The latitudes were estimated by the ancient observers in stadia reckoned from the equator, and are not so discordant as might be expected from such a method. The length between the equinoctial line and Syracuse, or rather the place which they called the “Strait of Sicily,” is given as follows:--

Eratosthenes 25,450
Hipparchus 25,600
Strabo 25,400
Marinus of Tyre 26,075
Ptolemy 26,833

Their longitudes run rather wild, and are reckoned from the “Sacrum Promnontorium” (Cape St. Vincent), and the numbers given are as the arc from thence to Syracuse:--

Eratosthenes 11,800
Hipparchus 16,300
Strabo 14,000
Marinus of Tyre 18,583
Ptolemy 29,000

In Admiral Smyth's work (The Mediterranean, p. 375) will be found a tabular view of the abovementioned admeasurements of the elder geographers, along with the determination resulting from his own observations; assuming, for a reduction of the numbers, 700 stadia to a degree of latitude, for a plane projection in the 36° parallel, and 555 for the corresponding degree of longitude. (Comp. Gosselin, Geographie des Grecs, 1 vol. Paris, 1780; Geographie des Anciens, 3 vols. Paris, 1813; Mesures Itinéraires, 1 vol. Paris, 1813.)

3. Physical Geography.

A more richly-varied and broken outline gives to the N. shores of the Mediterranean an advantage over the S. or Libyan coast, which was remarked by Eratosthenes. (Strab. ii. p.109.) The three great peninsulas,--the Iberian, the Italic, and the Hellenic,--with their sinuous and deeply indented shores, form, in combination with the neighbouring islands and opposite coasts, many straits and isthmuses. Exclusive of the Euxine (which, however, must be considered as part of it), this sheet of water is naturally divided into two vast basins; the barrier at the entrance of the straits marks the commencement of the W. basin, which descends to an abysmal depth, and extends as far as the central part of the sea, where it flows over another barrier (the subaqueous Adventure Bank, discovered by Admiral Smyth), and again falls into the yet unfathomed Levant basin.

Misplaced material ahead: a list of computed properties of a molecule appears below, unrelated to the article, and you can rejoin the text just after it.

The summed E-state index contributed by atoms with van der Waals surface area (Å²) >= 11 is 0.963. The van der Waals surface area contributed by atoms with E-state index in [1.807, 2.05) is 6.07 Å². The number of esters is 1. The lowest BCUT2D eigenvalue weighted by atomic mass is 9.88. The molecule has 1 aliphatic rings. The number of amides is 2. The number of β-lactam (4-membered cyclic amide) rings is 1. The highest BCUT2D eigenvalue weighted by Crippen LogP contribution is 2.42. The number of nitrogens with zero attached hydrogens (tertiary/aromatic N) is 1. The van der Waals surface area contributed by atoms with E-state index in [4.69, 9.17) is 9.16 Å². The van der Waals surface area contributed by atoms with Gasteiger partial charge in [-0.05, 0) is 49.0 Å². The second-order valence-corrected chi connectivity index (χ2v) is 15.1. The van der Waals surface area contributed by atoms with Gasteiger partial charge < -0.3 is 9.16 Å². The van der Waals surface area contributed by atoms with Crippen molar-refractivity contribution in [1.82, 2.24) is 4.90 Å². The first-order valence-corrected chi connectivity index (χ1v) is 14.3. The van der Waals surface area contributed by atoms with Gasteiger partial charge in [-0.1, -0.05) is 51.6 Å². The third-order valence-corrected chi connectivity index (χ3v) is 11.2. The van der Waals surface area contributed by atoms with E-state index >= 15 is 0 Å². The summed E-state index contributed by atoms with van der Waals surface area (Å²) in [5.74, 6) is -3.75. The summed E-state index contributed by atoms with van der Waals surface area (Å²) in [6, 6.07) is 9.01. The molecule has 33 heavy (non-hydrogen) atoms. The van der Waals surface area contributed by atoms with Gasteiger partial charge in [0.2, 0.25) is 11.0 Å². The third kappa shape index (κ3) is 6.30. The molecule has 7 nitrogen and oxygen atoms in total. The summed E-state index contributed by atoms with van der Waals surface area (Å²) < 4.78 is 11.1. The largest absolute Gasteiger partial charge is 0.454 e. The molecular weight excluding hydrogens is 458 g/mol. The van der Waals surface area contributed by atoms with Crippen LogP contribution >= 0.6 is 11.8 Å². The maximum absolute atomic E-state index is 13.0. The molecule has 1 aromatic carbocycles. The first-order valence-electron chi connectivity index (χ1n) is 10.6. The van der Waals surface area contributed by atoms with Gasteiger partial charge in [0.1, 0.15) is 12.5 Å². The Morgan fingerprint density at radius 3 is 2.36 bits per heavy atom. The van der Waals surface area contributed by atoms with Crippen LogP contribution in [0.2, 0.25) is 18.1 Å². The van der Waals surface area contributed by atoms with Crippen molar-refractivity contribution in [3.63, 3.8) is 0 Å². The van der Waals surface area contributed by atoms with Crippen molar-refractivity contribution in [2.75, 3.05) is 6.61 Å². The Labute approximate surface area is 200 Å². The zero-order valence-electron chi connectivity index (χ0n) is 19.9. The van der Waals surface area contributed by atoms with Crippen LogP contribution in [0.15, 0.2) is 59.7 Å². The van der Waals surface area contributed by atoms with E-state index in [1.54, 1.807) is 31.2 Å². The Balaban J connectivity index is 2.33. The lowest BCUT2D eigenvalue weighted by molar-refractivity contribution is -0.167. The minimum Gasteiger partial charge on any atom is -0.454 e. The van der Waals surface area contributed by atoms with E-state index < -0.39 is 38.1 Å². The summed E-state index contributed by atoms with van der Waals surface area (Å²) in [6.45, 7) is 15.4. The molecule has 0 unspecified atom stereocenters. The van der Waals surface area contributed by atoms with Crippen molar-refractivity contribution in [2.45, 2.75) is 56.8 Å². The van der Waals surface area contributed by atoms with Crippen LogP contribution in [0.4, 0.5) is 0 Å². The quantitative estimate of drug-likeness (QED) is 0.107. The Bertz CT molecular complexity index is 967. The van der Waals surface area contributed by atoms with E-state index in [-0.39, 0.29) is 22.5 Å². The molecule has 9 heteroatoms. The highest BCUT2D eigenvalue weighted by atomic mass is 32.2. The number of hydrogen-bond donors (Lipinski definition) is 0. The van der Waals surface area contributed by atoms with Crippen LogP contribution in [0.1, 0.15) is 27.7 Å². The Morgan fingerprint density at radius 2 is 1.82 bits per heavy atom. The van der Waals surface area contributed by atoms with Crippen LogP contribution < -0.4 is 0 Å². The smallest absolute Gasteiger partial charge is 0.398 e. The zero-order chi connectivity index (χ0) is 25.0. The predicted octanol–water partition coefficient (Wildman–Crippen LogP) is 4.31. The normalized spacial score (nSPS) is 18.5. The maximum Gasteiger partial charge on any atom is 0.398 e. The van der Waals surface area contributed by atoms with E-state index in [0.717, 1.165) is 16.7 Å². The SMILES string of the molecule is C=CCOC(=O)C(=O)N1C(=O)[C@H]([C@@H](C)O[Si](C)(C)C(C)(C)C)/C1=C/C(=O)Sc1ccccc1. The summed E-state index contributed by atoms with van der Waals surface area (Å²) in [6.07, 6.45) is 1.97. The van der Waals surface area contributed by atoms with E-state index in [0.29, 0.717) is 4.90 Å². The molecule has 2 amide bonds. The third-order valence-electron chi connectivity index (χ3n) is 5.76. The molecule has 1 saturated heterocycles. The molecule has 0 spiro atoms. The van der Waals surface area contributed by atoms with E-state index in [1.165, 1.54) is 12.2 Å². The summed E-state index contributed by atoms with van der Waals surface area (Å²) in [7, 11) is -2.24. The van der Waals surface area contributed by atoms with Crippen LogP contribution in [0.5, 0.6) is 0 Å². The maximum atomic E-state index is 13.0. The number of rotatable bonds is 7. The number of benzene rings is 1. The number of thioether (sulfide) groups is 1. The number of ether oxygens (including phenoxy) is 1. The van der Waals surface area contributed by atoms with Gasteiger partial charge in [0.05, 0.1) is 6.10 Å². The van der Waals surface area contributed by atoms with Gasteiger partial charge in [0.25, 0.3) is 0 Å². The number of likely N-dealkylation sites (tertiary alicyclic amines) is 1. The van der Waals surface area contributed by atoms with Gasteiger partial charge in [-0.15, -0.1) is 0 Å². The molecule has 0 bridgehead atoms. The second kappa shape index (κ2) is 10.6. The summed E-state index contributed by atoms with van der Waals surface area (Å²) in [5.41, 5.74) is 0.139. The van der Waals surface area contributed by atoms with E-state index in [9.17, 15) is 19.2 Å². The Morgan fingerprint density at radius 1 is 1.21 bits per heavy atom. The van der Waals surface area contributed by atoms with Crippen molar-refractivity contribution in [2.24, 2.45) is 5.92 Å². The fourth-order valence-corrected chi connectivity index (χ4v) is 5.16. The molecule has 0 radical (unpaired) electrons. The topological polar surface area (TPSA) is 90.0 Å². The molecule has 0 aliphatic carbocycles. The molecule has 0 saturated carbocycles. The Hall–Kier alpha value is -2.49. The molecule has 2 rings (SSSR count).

Strabo (ii. pp. 122--127) marked off this expanse by three smaller closed basins. The westernmost, or Tyrrhenian basin, comprehended the space between the Pillars of Hercules and Sicily, including the Iberian, Ligurian, and Sardinian seas; the waters to the W. of Italy were also called, in reference to the Adriatic, the “Lower Sea,” as that gulf bore the name of the “Upper Sea.” The second was the Syrtic basin, E. of Sicily, including the Ausonian or Siculian, the Ionian, and the Libyan seas: on the N. this basin runs up into the Adriatic, on the S. the gulf of Libya penetrates deeply into [p. 2.58]the African continent. The E. part of this basin is interrupted by Cyprus alone, and was divided into the Carpathian, Pamphylian, Cilician, and Syrian seas.

The third or Aegean portion is bounded to the S. by a curved line, which, commencing at the coast of Caria in Asia Minor, is formed by the islands of Rhodes, Crete, and Cythera, joining the Peloponnesus not far from Cape Malea, with its subdivisions, the Thracian, Myrtoan, Icarian, and Cretan seas.